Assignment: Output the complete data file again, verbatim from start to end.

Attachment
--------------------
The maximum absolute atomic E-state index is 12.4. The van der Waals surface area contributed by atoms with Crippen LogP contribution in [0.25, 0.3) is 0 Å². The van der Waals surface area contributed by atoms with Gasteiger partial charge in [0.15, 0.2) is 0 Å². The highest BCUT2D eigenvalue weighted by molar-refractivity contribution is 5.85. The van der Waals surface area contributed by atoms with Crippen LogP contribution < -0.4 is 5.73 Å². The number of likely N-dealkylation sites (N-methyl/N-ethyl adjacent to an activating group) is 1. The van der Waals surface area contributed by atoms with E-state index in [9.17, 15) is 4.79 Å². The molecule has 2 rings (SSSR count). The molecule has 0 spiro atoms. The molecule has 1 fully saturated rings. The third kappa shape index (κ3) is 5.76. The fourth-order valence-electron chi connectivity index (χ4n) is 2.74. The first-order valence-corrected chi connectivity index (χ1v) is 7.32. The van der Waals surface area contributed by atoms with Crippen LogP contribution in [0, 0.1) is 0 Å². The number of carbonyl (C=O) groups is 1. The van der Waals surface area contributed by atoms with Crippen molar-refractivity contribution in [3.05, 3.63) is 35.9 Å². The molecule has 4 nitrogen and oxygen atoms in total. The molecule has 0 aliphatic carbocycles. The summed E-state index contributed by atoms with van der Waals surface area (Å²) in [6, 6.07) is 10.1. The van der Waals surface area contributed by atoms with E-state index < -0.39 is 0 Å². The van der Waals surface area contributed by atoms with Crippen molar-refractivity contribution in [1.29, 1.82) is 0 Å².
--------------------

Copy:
The maximum absolute atomic E-state index is 12.4. The van der Waals surface area contributed by atoms with Crippen LogP contribution in [0.25, 0.3) is 0 Å². The van der Waals surface area contributed by atoms with Gasteiger partial charge in [0.15, 0.2) is 0 Å². The highest BCUT2D eigenvalue weighted by molar-refractivity contribution is 5.85. The van der Waals surface area contributed by atoms with Crippen LogP contribution < -0.4 is 5.73 Å². The number of likely N-dealkylation sites (N-methyl/N-ethyl adjacent to an activating group) is 1. The van der Waals surface area contributed by atoms with E-state index in [9.17, 15) is 4.79 Å². The molecule has 2 rings (SSSR count). The molecule has 0 spiro atoms. The molecule has 1 fully saturated rings. The third kappa shape index (κ3) is 5.76. The fourth-order valence-electron chi connectivity index (χ4n) is 2.74. The first-order valence-corrected chi connectivity index (χ1v) is 7.32. The van der Waals surface area contributed by atoms with Crippen LogP contribution in [0, 0.1) is 0 Å². The number of carbonyl (C=O) groups is 1. The van der Waals surface area contributed by atoms with Crippen molar-refractivity contribution in [3.05, 3.63) is 35.9 Å². The molecule has 4 nitrogen and oxygen atoms in total. The molecule has 0 aliphatic carbocycles. The summed E-state index contributed by atoms with van der Waals surface area (Å²) in [6, 6.07) is 10.1. The van der Waals surface area contributed by atoms with E-state index < -0.39 is 0 Å². The van der Waals surface area contributed by atoms with Crippen molar-refractivity contribution in [1.29, 1.82) is 0 Å².